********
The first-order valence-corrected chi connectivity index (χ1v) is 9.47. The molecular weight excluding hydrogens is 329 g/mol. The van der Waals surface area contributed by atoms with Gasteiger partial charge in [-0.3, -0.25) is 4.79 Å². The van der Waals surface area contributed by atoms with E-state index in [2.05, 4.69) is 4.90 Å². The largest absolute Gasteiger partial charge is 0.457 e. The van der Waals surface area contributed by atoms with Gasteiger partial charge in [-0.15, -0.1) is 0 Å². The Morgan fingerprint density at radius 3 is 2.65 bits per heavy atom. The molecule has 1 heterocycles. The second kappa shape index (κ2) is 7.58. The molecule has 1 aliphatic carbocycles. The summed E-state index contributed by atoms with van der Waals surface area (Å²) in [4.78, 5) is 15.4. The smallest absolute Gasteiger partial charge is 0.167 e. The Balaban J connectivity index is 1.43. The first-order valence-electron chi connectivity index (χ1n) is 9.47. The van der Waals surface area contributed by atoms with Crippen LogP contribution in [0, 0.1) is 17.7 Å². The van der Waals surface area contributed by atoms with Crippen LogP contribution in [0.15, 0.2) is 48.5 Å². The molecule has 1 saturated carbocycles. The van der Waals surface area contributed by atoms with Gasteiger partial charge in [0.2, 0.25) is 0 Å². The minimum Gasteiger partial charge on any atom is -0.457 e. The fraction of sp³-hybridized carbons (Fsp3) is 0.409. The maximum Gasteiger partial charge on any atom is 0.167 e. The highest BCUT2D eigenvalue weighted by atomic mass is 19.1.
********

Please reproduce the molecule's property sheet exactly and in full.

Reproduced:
The first-order valence-corrected chi connectivity index (χ1v) is 9.47. The molecular weight excluding hydrogens is 329 g/mol. The van der Waals surface area contributed by atoms with Gasteiger partial charge in [-0.3, -0.25) is 4.79 Å². The van der Waals surface area contributed by atoms with E-state index in [2.05, 4.69) is 4.90 Å². The largest absolute Gasteiger partial charge is 0.457 e. The van der Waals surface area contributed by atoms with Gasteiger partial charge in [-0.15, -0.1) is 0 Å². The Morgan fingerprint density at radius 3 is 2.65 bits per heavy atom. The molecule has 1 heterocycles. The second kappa shape index (κ2) is 7.58. The molecule has 1 aliphatic carbocycles. The summed E-state index contributed by atoms with van der Waals surface area (Å²) in [4.78, 5) is 15.4. The smallest absolute Gasteiger partial charge is 0.167 e. The Balaban J connectivity index is 1.43. The first-order valence-electron chi connectivity index (χ1n) is 9.47. The van der Waals surface area contributed by atoms with Crippen LogP contribution in [0, 0.1) is 17.7 Å². The van der Waals surface area contributed by atoms with Crippen LogP contribution in [0.15, 0.2) is 48.5 Å². The molecule has 1 saturated carbocycles. The van der Waals surface area contributed by atoms with Gasteiger partial charge in [0.2, 0.25) is 0 Å². The minimum Gasteiger partial charge on any atom is -0.457 e. The fraction of sp³-hybridized carbons (Fsp3) is 0.409. The maximum Gasteiger partial charge on any atom is 0.167 e. The highest BCUT2D eigenvalue weighted by atomic mass is 19.1.